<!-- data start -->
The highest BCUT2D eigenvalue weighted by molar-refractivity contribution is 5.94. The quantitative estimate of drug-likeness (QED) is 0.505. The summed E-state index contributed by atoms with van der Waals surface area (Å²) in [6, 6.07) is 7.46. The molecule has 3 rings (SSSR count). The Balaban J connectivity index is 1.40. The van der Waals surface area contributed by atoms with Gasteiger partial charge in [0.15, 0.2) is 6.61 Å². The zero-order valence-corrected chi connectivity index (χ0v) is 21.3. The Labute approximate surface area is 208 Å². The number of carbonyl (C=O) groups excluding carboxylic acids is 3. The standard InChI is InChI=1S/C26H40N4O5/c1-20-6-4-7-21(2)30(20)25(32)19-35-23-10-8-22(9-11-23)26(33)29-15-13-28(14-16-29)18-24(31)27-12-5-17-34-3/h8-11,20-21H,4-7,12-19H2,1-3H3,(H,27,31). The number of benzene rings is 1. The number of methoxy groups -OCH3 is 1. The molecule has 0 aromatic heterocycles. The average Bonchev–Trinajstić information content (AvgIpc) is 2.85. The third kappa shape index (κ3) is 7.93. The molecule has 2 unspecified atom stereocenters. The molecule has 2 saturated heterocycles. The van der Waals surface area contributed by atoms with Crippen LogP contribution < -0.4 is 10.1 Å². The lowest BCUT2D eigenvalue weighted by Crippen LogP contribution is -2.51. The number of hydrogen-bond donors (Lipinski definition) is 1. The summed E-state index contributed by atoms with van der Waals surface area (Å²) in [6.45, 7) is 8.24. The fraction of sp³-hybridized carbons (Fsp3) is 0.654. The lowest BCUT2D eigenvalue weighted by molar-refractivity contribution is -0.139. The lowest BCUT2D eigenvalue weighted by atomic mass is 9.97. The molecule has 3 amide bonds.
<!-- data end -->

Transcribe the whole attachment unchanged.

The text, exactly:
The highest BCUT2D eigenvalue weighted by molar-refractivity contribution is 5.94. The quantitative estimate of drug-likeness (QED) is 0.505. The summed E-state index contributed by atoms with van der Waals surface area (Å²) in [6, 6.07) is 7.46. The molecule has 3 rings (SSSR count). The Balaban J connectivity index is 1.40. The van der Waals surface area contributed by atoms with Gasteiger partial charge in [0.15, 0.2) is 6.61 Å². The zero-order valence-corrected chi connectivity index (χ0v) is 21.3. The Labute approximate surface area is 208 Å². The number of carbonyl (C=O) groups excluding carboxylic acids is 3. The standard InChI is InChI=1S/C26H40N4O5/c1-20-6-4-7-21(2)30(20)25(32)19-35-23-10-8-22(9-11-23)26(33)29-15-13-28(14-16-29)18-24(31)27-12-5-17-34-3/h8-11,20-21H,4-7,12-19H2,1-3H3,(H,27,31). The number of benzene rings is 1. The number of methoxy groups -OCH3 is 1. The molecule has 0 aromatic heterocycles. The average Bonchev–Trinajstić information content (AvgIpc) is 2.85. The third kappa shape index (κ3) is 7.93. The molecule has 2 unspecified atom stereocenters. The molecule has 2 saturated heterocycles. The van der Waals surface area contributed by atoms with Crippen LogP contribution < -0.4 is 10.1 Å². The lowest BCUT2D eigenvalue weighted by Crippen LogP contribution is -2.51. The number of hydrogen-bond donors (Lipinski definition) is 1. The summed E-state index contributed by atoms with van der Waals surface area (Å²) in [6.45, 7) is 8.24. The fraction of sp³-hybridized carbons (Fsp3) is 0.654. The lowest BCUT2D eigenvalue weighted by molar-refractivity contribution is -0.139. The lowest BCUT2D eigenvalue weighted by atomic mass is 9.97. The molecule has 3 amide bonds.